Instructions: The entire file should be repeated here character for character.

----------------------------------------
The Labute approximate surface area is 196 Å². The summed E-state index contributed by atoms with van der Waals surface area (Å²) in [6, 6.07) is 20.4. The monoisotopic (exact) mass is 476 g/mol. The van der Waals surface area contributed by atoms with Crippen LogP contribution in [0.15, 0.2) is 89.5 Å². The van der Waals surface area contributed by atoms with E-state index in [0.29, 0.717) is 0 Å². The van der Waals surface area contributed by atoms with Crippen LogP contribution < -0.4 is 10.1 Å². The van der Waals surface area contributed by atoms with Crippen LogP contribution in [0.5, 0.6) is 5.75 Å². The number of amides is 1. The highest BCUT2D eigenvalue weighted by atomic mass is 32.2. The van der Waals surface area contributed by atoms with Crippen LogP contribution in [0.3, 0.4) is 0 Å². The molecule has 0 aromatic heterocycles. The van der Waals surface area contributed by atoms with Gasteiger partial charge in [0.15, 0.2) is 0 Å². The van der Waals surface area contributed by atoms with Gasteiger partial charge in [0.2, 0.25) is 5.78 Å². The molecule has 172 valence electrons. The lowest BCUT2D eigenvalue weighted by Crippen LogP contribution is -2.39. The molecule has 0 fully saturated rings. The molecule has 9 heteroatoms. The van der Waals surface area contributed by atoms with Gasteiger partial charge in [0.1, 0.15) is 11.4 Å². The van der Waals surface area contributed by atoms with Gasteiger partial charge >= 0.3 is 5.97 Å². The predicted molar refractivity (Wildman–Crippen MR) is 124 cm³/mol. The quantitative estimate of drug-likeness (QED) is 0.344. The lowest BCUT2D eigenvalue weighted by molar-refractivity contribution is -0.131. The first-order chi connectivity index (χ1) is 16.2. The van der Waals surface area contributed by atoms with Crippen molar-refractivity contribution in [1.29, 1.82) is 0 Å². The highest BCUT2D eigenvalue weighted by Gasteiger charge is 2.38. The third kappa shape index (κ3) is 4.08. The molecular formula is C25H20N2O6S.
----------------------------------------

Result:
The Labute approximate surface area is 196 Å². The summed E-state index contributed by atoms with van der Waals surface area (Å²) in [6, 6.07) is 20.4. The monoisotopic (exact) mass is 476 g/mol. The van der Waals surface area contributed by atoms with Crippen LogP contribution in [0.15, 0.2) is 89.5 Å². The van der Waals surface area contributed by atoms with E-state index in [0.29, 0.717) is 0 Å². The van der Waals surface area contributed by atoms with Crippen LogP contribution < -0.4 is 10.1 Å². The van der Waals surface area contributed by atoms with Crippen LogP contribution in [0.5, 0.6) is 5.75 Å². The number of amides is 1. The highest BCUT2D eigenvalue weighted by atomic mass is 32.2. The van der Waals surface area contributed by atoms with Crippen LogP contribution in [0.3, 0.4) is 0 Å². The molecule has 0 aromatic heterocycles. The van der Waals surface area contributed by atoms with Gasteiger partial charge in [0.15, 0.2) is 0 Å². The van der Waals surface area contributed by atoms with Gasteiger partial charge in [0.2, 0.25) is 5.78 Å². The molecule has 172 valence electrons. The lowest BCUT2D eigenvalue weighted by Crippen LogP contribution is -2.39. The molecule has 0 fully saturated rings. The molecule has 9 heteroatoms. The van der Waals surface area contributed by atoms with Gasteiger partial charge in [0.1, 0.15) is 11.4 Å². The van der Waals surface area contributed by atoms with Gasteiger partial charge >= 0.3 is 5.97 Å². The predicted molar refractivity (Wildman–Crippen MR) is 124 cm³/mol. The quantitative estimate of drug-likeness (QED) is 0.344. The lowest BCUT2D eigenvalue weighted by molar-refractivity contribution is -0.131. The first-order chi connectivity index (χ1) is 16.2. The van der Waals surface area contributed by atoms with Crippen molar-refractivity contribution in [1.29, 1.82) is 0 Å². The highest BCUT2D eigenvalue weighted by Gasteiger charge is 2.38. The third kappa shape index (κ3) is 4.08. The molecular formula is C25H20N2O6S.